A new Kickstarter project by the name of Lexip is bringing joysticks back to the PC, but not in the way you might think.
Remember the glory days of PC gaming with a joystick? Flight simulators just haven’t been the same since. These joysticks aren’t quite like the old Thrustmaster, but Lexip has added two small joysticks — one on each side of the mouse. They can be controlled with your thumb and middle finger, adding an additional dimension to your PC gaming. It’s a bit like a combination between a traditional gaming mouse and the mechanical joysticks you might find on an Xbox controller.
The added joysticks look cool, but PC gamers tend to prefer mouse and keyboard to the clumsy nature of dual-analog sticks, especially when it comes to movement and aiming. So what would the Lexip joysticks be used for?
The video shows a user switching through items in Minecraft as an example of what you could assign to one of the joysticks, allowing you to control movement and manage inventory at the same time. Other examples include to use the joystick zoom-in in a first-person shooter or to move through a map in a real-time strategy game. It’s all customizable of course, according to what genre of game you’re playing.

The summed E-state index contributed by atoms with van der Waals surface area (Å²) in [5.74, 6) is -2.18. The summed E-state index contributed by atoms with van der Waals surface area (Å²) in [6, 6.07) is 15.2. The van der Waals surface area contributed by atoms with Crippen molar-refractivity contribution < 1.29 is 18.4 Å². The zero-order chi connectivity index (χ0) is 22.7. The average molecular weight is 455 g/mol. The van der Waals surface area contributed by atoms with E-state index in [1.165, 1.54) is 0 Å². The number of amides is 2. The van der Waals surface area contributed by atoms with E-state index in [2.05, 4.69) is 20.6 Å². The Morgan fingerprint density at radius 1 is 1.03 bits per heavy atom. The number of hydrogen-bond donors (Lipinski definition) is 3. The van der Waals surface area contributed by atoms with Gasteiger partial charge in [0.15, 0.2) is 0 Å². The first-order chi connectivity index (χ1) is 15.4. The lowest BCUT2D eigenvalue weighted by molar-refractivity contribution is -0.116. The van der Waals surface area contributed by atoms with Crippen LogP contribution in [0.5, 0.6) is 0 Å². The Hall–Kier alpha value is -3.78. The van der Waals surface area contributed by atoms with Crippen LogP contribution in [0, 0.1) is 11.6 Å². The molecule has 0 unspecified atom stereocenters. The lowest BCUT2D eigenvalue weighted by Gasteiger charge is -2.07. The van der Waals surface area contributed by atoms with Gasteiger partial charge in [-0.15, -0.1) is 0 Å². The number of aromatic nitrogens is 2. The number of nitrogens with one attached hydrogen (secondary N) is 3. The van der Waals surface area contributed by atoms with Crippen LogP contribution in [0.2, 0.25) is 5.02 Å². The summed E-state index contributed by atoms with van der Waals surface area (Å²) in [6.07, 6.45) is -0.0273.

The joysticks aren’t the only thing interesting about the Lexip mouse though. The entire mouse sits on a tilt, which adds an additional element of control over your perspective in 3D games. The slight tilt can gives you yet another way to move in a scene, whether that’s something like a space sim or steering in a racing game. It’s probably a lot to get used to, but any amount of additional control you get without having to reposition your hand is excellent for competitive gaming.
In addition to playing games, the company mentions that the mouse can be used for productivity and creativity processes in an office setting.
Lexip also offers a version designed specifically for left-handed gamers. While the usual cautions should always apply when dealing with a crowdfunded product, the Kickstarter project has currently raised well over $168,000 with over a thousand backers, and it has an estimated delivery of June 2018.